Rachel Zegler, West Side Story

Best Acting Ensemble
Don't Look Up
The Harder They Fall
Licorice Pizza
The Power of the Dog
West Side Story

Best Director
Jane Campion, The Power of the Dog
Paul Thomas Anderson, Licorice Pizza
Kenneth Branagh, Belfast
Guillermo del Toro, Nightmare Alley
Steven Spielberg, West Side Story
Denis Villeneuve, Dune

Best Original Screenplay
Kenneth Branagh, Belfast
Paul Thomas Anderson, Licorice Pizza
Zach Baylin, King Richard
Adam McKay, David Sirota, Don't Look Up
Aaron Sorkin, Being the Ricardos

Best Adapted Screenplay
Jane Campion, The Power of the Dog
Maggie Gyllenhaal, The Lost Daughter
Sian Heder, CODA
Tony Kushner, West Side Story
Jon Spaihts, Denis Villeneuve, Eric Roth, Dune

Best Cinematography
Ari Wegner, The Power of the Dog
Bruno Delbonnel, The Tragedy of Macbeth
Greig Fraser, Dune
Janusz Kaminski, West Side Story
Dan Lausten, Nightmare Alley
Haris Zambarloukos, Belfast

Best Production Design
Patrice Vermette, Zsuzanna Sipos, Dune
Jim Clay, Claire Nia Richards, Belfast
Tamara Deverell, Shane Vieau, Nightmare Alley
Adam Stockhausen, Rena DeAngelo, The French Dispatch
Adam Stockhausen, Rena DeAngelo, West Side Story

Best Editing
Sarah Broshar, Michael Kahn, West Side Story
Una Ni Dhonghaile, Belfast
Andy Jurgensen, Licorice Pizza
Peter Sciberras, The Power of the Dog
Joe Walker, Dune

Best Costume Design
Jenny Beavan, Cruella
Luis Sequeira, Nightmare Alley
Paul Tazewell, West Side Story
Jacqueline West, Robert Morgan, Dune
Janty Yates, House of Gucci

Best Hair and Makeup
The Eyes of Tammy Faye
House of Gucci
Nightmare Alley

Best Visual Effects
The Matrix Resurrections
Nightmare Alley
No Time To Die
Shang-Chi and the Legend of the Ten Rings

Best Comedy
Licorice Pizza
Barb and Star Go Vista Del Mar
Don't Look Up
Free Guy
The French Dispatch

Best Animated Feature
The Mitchells vs. the Machines
Raya and the Last Dragon

Best Foreign Language Film
Drive My Car
A Hero
The Hand of God
The Worst Person in the World

Best Song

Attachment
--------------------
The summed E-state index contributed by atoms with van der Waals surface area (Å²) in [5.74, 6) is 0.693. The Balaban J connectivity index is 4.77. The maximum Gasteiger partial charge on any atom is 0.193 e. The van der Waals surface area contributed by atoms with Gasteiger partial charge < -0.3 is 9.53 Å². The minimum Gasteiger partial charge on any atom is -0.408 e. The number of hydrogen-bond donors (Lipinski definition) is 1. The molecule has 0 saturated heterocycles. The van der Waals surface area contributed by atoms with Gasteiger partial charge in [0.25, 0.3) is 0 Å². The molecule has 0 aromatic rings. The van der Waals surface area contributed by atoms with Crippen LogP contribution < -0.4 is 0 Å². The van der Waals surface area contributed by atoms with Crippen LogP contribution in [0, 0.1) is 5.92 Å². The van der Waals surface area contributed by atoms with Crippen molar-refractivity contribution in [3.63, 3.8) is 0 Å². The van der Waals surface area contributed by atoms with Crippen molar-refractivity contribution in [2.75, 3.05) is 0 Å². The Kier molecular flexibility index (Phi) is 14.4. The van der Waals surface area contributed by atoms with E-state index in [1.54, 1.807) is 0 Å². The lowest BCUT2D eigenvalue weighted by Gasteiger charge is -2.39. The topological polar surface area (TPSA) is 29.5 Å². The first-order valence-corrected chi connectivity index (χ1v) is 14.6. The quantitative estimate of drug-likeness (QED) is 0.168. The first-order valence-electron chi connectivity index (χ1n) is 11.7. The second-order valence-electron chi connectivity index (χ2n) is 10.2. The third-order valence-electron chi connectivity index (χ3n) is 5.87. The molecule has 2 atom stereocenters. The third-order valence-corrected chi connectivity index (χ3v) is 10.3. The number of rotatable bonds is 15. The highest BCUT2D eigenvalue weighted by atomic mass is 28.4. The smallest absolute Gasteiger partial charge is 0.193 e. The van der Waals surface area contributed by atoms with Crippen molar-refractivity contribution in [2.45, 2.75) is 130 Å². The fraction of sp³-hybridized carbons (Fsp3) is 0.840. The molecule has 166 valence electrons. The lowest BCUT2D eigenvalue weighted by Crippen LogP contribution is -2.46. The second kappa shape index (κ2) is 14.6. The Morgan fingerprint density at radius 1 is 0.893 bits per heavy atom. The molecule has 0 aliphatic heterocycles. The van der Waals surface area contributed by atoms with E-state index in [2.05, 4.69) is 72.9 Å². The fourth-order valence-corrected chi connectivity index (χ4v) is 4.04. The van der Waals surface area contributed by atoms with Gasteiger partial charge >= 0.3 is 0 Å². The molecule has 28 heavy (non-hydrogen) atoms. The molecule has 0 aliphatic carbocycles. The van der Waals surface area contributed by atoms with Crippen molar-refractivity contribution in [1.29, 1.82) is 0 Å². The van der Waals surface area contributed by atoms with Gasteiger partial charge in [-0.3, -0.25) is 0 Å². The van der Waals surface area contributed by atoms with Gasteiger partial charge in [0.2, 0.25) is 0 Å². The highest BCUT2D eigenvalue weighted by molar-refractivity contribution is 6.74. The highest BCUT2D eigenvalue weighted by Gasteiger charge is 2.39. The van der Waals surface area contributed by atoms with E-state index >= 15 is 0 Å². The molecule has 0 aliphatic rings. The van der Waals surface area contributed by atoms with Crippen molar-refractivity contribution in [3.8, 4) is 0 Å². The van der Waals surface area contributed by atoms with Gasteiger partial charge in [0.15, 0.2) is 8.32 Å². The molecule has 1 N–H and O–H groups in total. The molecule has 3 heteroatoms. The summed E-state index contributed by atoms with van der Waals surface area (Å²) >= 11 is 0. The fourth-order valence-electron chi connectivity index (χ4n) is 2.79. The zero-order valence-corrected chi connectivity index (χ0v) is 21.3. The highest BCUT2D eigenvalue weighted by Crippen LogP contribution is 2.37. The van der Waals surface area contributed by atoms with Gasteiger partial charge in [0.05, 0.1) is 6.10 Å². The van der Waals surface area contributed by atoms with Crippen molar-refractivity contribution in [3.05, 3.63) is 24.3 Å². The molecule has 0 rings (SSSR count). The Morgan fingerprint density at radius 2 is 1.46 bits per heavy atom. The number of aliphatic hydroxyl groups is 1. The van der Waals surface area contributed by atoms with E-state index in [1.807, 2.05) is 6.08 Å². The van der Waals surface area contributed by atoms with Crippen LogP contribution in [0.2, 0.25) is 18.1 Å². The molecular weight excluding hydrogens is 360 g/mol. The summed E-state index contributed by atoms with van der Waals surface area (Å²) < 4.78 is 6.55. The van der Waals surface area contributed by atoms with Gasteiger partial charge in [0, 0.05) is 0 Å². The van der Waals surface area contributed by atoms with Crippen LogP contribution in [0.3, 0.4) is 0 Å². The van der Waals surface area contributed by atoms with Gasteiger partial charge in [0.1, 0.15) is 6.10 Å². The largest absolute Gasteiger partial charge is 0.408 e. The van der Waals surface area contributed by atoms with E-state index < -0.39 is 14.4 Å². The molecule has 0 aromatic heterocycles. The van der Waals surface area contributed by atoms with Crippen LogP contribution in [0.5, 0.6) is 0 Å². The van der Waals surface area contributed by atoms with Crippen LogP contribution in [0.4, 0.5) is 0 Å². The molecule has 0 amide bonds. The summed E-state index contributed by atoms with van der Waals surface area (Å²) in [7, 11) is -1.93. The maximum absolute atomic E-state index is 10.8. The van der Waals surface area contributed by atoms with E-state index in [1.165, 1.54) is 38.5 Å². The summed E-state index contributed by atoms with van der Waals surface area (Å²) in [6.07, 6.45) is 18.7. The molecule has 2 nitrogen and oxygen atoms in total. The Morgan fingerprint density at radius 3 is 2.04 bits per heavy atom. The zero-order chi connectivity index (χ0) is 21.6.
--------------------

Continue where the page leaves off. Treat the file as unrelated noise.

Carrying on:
No Time to Die, No Time to Die
Be Alive, King Richard
Dos Oruguitas, Encanto
Guns Go Bang, The Harder They Fall
Just Look Up, Don't Look Up

Best Score
Hans Zimmer, Dune
Nicholas Britell, Don't Look Up
Jonny Greenwood, The Power of the Dog
Jonny Greenwood, Spencer
Nathan Johnson, Nightmare Alley

Thursday, March 10, 2022

He brings quips on his time-travel trip

     Hints of Back to the Future waft through The Adam Project, a story in which a time traveler meets his younger self and tries to spare humanity from the oppressive future in which the movie begins.
     Working from a screenplay credited to four writers,  director Shawn Levy (Free Guy and Night at the Museum: Battle of the Smithsonian) does his best to freshen a formula that relies heavily on Ryan Reynolds's already established ability to be charmingly snide. 
       The well-received Free Guy (not by me) paves the way for  a  Levy/Reynolds collaboration that lacks the intricate maneuvers of the first movie but probably will please some fans. 
       Me? I’m lukewarm.
     Levy tries to give his movie a satisfying emotional core; i.e., a sentimental conclusion with wholesome messages attached, one strengthened by the presence of Mark Ruffalo as Adam’s father, a physicist who assures his son that he really did love him.
       Forgive the past tense here. Blame time travel.
       A strong cast that also includes Jennifer Garner, Zoe Saldana, and Catherine Keener adds appeal to a movie that employs action and special effects to show Reynolds's Adam Reed stealing a spaceship in 2050, plunging through a worm hole, and landing in 2022, the year in which he was 12. 
    Walker Scobell portrays young Adam, a quick-witted kid who's bullied at school. He may not be furious with his fists but he's seldom at a loss for words, a quality that sets up lots of verbal byplay between the two Adams.
      In 2022, young Adam is ensconced in middle school. He lives with his recently widowed mom (Garner). She’s confused about how to deal with a kid who can't always avoid trouble.  
     So why is the adult Adam racing through time? He wants to find his wife (Saldana) to alter a future in which she will fall prey to an evil corporate titan (Keener) who’s up to no good no matter what period in which she lands.
    Amid the somewhat generic action, Levy delivers bromides  about mother/son love and father/son reconciliation, not to mention the way lovers are destined to find each other in whatever time they live.